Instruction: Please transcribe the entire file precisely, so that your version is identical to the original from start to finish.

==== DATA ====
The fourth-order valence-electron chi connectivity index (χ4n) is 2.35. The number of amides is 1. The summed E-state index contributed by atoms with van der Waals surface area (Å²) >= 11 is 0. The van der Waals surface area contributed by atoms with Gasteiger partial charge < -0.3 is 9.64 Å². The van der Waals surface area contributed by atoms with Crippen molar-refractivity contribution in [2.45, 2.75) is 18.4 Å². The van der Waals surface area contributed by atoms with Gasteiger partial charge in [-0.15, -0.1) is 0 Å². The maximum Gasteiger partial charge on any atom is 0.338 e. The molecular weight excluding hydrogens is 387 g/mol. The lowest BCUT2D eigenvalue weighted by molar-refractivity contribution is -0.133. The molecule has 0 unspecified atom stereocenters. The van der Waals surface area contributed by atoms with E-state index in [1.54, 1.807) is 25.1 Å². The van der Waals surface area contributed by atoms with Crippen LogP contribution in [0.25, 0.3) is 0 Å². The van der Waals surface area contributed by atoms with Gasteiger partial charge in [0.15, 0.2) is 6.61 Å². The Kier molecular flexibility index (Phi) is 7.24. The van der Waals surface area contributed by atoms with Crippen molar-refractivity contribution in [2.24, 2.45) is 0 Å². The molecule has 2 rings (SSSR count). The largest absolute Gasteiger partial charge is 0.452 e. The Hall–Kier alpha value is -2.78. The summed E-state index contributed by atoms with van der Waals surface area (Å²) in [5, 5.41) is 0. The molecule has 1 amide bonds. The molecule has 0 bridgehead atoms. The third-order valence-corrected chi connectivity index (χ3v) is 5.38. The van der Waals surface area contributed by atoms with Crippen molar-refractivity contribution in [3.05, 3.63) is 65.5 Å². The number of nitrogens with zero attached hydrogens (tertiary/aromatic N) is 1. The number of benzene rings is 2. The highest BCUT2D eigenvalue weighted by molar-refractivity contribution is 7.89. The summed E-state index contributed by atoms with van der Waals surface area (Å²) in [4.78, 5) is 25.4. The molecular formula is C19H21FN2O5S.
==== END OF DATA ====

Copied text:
The fourth-order valence-electron chi connectivity index (χ4n) is 2.35. The number of amides is 1. The summed E-state index contributed by atoms with van der Waals surface area (Å²) >= 11 is 0. The van der Waals surface area contributed by atoms with Gasteiger partial charge < -0.3 is 9.64 Å². The van der Waals surface area contributed by atoms with Crippen molar-refractivity contribution in [2.45, 2.75) is 18.4 Å². The van der Waals surface area contributed by atoms with Gasteiger partial charge in [-0.15, -0.1) is 0 Å². The maximum Gasteiger partial charge on any atom is 0.338 e. The molecular weight excluding hydrogens is 387 g/mol. The lowest BCUT2D eigenvalue weighted by molar-refractivity contribution is -0.133. The molecule has 0 unspecified atom stereocenters. The van der Waals surface area contributed by atoms with E-state index in [1.54, 1.807) is 25.1 Å². The van der Waals surface area contributed by atoms with Crippen LogP contribution in [0.25, 0.3) is 0 Å². The van der Waals surface area contributed by atoms with Gasteiger partial charge in [0.15, 0.2) is 6.61 Å². The Kier molecular flexibility index (Phi) is 7.24. The van der Waals surface area contributed by atoms with Crippen molar-refractivity contribution in [2.24, 2.45) is 0 Å². The molecule has 2 rings (SSSR count). The largest absolute Gasteiger partial charge is 0.452 e. The Hall–Kier alpha value is -2.78. The summed E-state index contributed by atoms with van der Waals surface area (Å²) in [5, 5.41) is 0. The molecule has 1 amide bonds. The molecule has 0 bridgehead atoms. The third-order valence-corrected chi connectivity index (χ3v) is 5.38. The van der Waals surface area contributed by atoms with Crippen molar-refractivity contribution in [3.05, 3.63) is 65.5 Å². The number of nitrogens with zero attached hydrogens (tertiary/aromatic N) is 1. The number of benzene rings is 2. The highest BCUT2D eigenvalue weighted by molar-refractivity contribution is 7.89. The summed E-state index contributed by atoms with van der Waals surface area (Å²) in [4.78, 5) is 25.4. The molecular formula is C19H21FN2O5S.